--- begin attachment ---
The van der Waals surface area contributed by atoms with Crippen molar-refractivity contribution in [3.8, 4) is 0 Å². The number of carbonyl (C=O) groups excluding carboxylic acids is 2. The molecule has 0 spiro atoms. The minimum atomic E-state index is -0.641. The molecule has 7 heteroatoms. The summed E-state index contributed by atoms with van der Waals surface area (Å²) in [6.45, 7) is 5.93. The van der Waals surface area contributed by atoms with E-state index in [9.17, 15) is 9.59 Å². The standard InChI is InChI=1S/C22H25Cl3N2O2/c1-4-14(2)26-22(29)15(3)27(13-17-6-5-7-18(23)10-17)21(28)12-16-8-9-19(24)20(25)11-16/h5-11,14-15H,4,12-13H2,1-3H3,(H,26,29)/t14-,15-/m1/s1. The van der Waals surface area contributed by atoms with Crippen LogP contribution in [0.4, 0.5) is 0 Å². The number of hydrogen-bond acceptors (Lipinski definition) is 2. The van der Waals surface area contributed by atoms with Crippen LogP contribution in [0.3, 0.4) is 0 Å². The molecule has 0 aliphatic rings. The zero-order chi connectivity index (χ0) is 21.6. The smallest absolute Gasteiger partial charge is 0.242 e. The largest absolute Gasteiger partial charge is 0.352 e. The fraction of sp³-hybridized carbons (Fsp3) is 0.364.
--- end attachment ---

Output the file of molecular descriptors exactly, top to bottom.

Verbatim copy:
The van der Waals surface area contributed by atoms with Crippen molar-refractivity contribution in [3.8, 4) is 0 Å². The number of carbonyl (C=O) groups excluding carboxylic acids is 2. The molecule has 0 spiro atoms. The minimum atomic E-state index is -0.641. The molecule has 7 heteroatoms. The summed E-state index contributed by atoms with van der Waals surface area (Å²) in [6.45, 7) is 5.93. The van der Waals surface area contributed by atoms with E-state index in [9.17, 15) is 9.59 Å². The standard InChI is InChI=1S/C22H25Cl3N2O2/c1-4-14(2)26-22(29)15(3)27(13-17-6-5-7-18(23)10-17)21(28)12-16-8-9-19(24)20(25)11-16/h5-11,14-15H,4,12-13H2,1-3H3,(H,26,29)/t14-,15-/m1/s1. The van der Waals surface area contributed by atoms with Crippen LogP contribution in [0.4, 0.5) is 0 Å². The number of hydrogen-bond acceptors (Lipinski definition) is 2. The van der Waals surface area contributed by atoms with Crippen LogP contribution in [0.3, 0.4) is 0 Å². The molecule has 0 aliphatic rings. The zero-order chi connectivity index (χ0) is 21.6. The smallest absolute Gasteiger partial charge is 0.242 e. The largest absolute Gasteiger partial charge is 0.352 e. The fraction of sp³-hybridized carbons (Fsp3) is 0.364.